A crucible of molten bronze being poured in a ceramic mold

Fire Arts Center of Chicago

Director and instructor, Vincent Hawkins, teaching figure sculpture

The purpose of the Fire Arts Center of Chicago School of Sculpture is to preserve and promote traditional sculpture technique. To achieve this goal, we offer high quality sculpture training.

Technical knowledge and the language of aesthetics has always defined the narrative of art. Thus, a grounding in both of these areas gives each artist the tools to progress their ideas to unmapped areas of meaning. The fine arts have always had a positive synergistic relationship with business, philosophy and science. Our educational program reinforces this view by encouraging technical proficiency and scientific understanding, as well as conceptual and marketing skills at all levels.

Contact the Fire Arts Center if you are interested in the One-Year Intensive Program or have any questions.

Course Duration

Four 12-week sessions (or three 16-week sessions)

Class Operational Costs

$281.25 per semester ($375 per 16 week semester) = $1,125 for the full term (not including material costs and lab fees which will vary depending on the class)

Technical I: Metal Smithing (three 16 week sessions)

Metal Smithing I - Introduction to Metal Smithing

This class will introduce students to a wide range of basic jewelry techniques, including shaping, soldering, stone setting and finishing. Students will learn to design rings, pendants, necklaces and bracelets, and will take these projects from raw materials to finished product.

Metal Smithing II - Creating Volume

This class will cover the many ways of shaping metal into fully three-dimensional forms. We will address traditional techniques like forging, chasing and repoussé, as well as more recent developments like anticlastic raising and fold-forming. Students will be able to use these skills to complete a series of jewelry or small sculpture projects.

Metal Smithing III - Casting

This class will teach several methods of small-scale casting, appropriate for both jewelry and sculpture. We will work our way from cuttle bone casting to lost wax, and learn good mold design, wax modeling and modern reproduction techniques along the way.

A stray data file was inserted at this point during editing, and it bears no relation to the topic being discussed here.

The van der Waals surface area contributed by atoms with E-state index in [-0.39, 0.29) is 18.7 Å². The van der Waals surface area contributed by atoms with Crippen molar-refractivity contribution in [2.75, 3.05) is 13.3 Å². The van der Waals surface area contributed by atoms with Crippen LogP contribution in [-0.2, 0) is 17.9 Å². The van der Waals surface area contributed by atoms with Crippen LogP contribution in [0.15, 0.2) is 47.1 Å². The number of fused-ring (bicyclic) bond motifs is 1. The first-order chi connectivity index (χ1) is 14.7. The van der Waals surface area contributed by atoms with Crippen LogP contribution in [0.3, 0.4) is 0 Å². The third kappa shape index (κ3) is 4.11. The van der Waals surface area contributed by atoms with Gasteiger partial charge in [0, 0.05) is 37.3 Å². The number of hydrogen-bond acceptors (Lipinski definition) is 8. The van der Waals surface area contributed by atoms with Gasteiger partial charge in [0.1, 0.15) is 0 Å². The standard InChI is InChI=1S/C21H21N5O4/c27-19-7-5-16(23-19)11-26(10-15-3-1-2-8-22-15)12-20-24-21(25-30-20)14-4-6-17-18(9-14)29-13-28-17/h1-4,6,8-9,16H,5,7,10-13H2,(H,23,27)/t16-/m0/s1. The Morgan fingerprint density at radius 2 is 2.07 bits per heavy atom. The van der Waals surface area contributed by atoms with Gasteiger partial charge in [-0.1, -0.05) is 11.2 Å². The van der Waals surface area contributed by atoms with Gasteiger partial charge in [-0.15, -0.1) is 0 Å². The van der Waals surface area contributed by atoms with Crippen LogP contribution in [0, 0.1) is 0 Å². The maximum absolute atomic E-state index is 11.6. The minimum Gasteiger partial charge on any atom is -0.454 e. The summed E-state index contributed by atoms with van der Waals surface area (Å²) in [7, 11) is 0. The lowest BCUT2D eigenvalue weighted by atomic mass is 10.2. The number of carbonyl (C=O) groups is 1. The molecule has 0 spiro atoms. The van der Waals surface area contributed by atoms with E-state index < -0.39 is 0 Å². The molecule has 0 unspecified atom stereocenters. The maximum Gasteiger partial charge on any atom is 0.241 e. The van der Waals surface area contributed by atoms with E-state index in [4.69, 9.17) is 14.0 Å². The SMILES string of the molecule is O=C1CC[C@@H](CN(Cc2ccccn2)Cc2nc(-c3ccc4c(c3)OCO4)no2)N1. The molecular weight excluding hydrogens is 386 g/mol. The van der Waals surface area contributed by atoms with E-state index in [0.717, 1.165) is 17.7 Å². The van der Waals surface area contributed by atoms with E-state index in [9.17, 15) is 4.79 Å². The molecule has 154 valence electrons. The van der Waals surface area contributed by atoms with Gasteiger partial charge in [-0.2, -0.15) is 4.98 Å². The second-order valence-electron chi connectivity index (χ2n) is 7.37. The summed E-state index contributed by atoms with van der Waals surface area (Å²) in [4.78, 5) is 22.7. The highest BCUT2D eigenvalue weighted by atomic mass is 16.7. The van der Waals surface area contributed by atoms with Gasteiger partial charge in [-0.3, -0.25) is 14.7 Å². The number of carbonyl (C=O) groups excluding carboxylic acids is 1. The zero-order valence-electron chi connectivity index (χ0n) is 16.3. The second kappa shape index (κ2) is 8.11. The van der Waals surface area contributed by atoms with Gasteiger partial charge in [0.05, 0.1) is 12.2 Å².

Technical II: Metal Furniture

Semester 1 - Metal Furniture Design I - Simple Steel Furniture

The Student project for the semester will be designing and building an end table and a night table. This section will cover reading and drawing up blueprints, basic design elements and systems and basic steel fabrication.

Semester 2 - Metal Furniture Design 2 - Intermediate

During this semester, students will design and build a book shelf, a coffee table or a dining room table. In this section, metallurgy and advanced techniques of tig, mig and arc welding will be covered.

Semester 3 - Metal Furniture Design 3

During this semester, our students will design and build a desk, with at least one drawer, that incorporates at least one non-metallic or exotic element into its design. This section will cover methods of working with multimedia components such as stone and wood in conjunction with metal.

Semester 4 - Metal Furniture Design 4 - Complex Furniture Designs

In this semester, students will create a desk, cabinet or dresser with multiple drawers, and a hinged door that can be easily mass-produced. This section will cover interior design and the manufacture of custom-designed furniture. We will also cover contracts, studio set-up and marketing.

Technical III: Foundry/Mold Making

Semester 1 - Plaster Piece Molding & Rubber Molding

In this semester, students will be required to complete three molds. Students will learn the basics of plaster piece molding and rubber molding . This involves open-face, two-piece, three-piece and mulch-piece brush-and-pour rubber molds.

Semester 2 - Foundry 1 - Wax Working and Burnout

In this semester, students will mold three small projects or one large project for later casting in bronze or aluminum. Students will learn wax chemistry, wax working, wax chasing, ceramic shell, cement shell and classical investment. Students will also learn burnout procedure.

Semester 3 - Foundry 2 - Bronze Casting, Welding, Chasing

In this semester, students will learn how to cast at least three small projects or one large project. Students will learn basic metallurgy and furnace operations (including skimming). Students will also learn DE-vesting and bronze-chasing techniques for bronze castings, and basic surfacing and patination techniques.

Semester 4 - Foundry 3 - Furnace Design and Operation

In this semester, students will cast at least three small projects. Students will learn ferrous metallurgy and crucible steel casting, furnace and kiln design and operation, shell mixing and maintenance, shop design and operation, as well as basic sand casting techniques.

Contact us if you are interested in the One-Year Intensive Program or have any questions.